Remember that glorious night in Rome? A high, bouncing ball that Fabrizio Ravanelli controlled before slotting into the back of the net from a tight angle? The silver haired striker certainly enjoyed the goal, wheeling away with his shirt over his head in trademark fashion. Remember the penalty shoot-out? Four flawless spot kicks from Ciro Ferrara, Gianluca Pessotto, Michele Padovano and Vladimir Jugovic? What about those two incredible saves from the ultra-reliable Angelo Peruzzi?
Even if you forgot all that, do you remember what happened next? Luca Vialli taking the giant trophy and lifting it above his head, the sheer joy of the entire Juventus fanbase etched across his gleeful face. All around the skipper, his team-mates rejoiced. Many had been robbed of their shorts and socks by supporters at the Stadio Olimpico, keen to get their hands on as many mementoes as possible of a match that finally saw them triumph as Champions League winners.
Given that the only other occasion the Bianconeri had won that cup came at Heysel, it was a moment of validation for the perennial Serie A winners.
When Juve reached the final again in each of the next two seasons, it seemed the Old Lady would not be made to wait too long for her next victory, only for a stunning loss to Borussia Dortmund and a harsh 1-0 defeat to Real Madrid seeing her leave empty-handed both times. Pavel Nedved’s suspension from the 2003 Champions League Final then saw Milan win on penalties after a 0-0 draw, before Calciopoli sent the Turin giants into the worst kind of purgatory.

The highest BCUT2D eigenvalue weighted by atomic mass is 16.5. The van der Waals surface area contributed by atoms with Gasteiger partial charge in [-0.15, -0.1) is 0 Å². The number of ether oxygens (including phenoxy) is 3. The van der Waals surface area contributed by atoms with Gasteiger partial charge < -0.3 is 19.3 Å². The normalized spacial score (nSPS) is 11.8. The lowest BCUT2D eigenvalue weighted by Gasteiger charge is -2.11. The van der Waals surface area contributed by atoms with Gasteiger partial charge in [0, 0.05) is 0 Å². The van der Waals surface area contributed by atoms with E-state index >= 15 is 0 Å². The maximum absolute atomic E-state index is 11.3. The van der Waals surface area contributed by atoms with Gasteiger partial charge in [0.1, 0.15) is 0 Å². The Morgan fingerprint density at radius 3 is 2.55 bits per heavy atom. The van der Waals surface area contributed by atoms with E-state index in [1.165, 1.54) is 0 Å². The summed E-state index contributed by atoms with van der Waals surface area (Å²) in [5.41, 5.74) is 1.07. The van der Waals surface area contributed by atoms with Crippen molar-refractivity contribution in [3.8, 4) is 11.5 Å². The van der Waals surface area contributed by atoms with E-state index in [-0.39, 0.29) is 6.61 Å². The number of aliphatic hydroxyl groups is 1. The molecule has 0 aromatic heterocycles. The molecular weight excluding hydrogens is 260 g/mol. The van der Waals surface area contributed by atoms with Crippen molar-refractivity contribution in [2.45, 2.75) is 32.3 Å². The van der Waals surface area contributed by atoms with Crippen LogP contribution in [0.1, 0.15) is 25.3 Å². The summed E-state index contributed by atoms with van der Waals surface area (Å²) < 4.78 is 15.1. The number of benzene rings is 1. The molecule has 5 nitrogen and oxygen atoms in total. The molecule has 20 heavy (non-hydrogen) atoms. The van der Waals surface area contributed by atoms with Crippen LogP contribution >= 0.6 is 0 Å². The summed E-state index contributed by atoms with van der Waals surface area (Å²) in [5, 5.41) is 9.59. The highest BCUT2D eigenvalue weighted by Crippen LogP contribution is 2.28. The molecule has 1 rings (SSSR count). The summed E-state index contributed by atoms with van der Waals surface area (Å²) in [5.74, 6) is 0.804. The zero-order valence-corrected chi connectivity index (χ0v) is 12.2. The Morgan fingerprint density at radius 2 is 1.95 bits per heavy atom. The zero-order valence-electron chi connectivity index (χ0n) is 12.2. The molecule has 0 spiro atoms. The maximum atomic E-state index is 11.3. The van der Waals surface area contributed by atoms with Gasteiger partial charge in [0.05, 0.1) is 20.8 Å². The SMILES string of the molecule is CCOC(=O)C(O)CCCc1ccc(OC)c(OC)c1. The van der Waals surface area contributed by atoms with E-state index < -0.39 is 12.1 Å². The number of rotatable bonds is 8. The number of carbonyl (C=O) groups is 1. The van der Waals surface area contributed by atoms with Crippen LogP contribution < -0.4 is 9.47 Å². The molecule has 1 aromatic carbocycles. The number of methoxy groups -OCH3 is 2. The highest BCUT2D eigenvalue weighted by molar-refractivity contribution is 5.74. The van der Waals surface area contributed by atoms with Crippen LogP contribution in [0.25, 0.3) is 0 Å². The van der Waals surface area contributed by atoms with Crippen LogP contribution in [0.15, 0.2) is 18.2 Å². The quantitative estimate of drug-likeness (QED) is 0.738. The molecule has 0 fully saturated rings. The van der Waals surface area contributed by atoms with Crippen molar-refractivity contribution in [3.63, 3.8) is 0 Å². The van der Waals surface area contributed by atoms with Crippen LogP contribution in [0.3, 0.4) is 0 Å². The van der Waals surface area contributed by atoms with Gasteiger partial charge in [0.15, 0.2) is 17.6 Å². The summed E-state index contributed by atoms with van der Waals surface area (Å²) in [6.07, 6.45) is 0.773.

But from the hell of that relegation, a new dynasty appeared, one led by an Agnelli. Son of Umberto and nephew of the great Gianni, Andrea was born to steer Juventus to success and he quickly set about doing just that. Antonio Conte restored the club’s reputation on the domestic front, Max Allegri continuing that work while also making the Bianconeri a force to be reckoned with in Europe once again.
Just as Marcello Lippi did in the 1990s, Allegri has reached the UEFA showpiece while winning domestic doubles, clinching the Serie A title and the Coppa Italia in each of his four seasons in charge. Playing the Champions League Final twice in that time, he has found his team lacking in a one-off game against Lionel Messi and Cristiano Ronaldo, an outcome that should not really surprise anyone given their continued dominance of football at the highest level.
Yet as impressive as that duo of Ballon d’Or winners might be, enough is enough. By the time the 2018-19 Final gets underway at Atletico Madrid’s Wanda Metropolitano, it will have been 23 years since Vialli’s magnificent night in Rome. That’s too long, and it’s time the Old Lady ended a trophy drought that began back when Gigi Buffon was a precocious teenager at Parma and has continued into his semi-retirement at the age of 40.
The iconic goalkeeper will not be the man to follow in Vialli’s footsteps, his time in Turin coming to an end this past summer and Giorgio Chiellini is now the club Captain. He is also one of just three players who have remained throughout this current era of domestic dominance, one which will forever be seen as a strong team steam-rollering weak opposition at home if it isn’t underlined with continental glory.
The time has come to end this wait, to be brave, to be bold and to believe. After a summer which has seen some truly surprising World Cup results as the traditional superpowers like Germany have been overthrown, anything is possible.
Of course, they still need some key additions, particularly in midfield, but there can be no doubt that this season is one in which they must truly aim to be great. It’s been too long.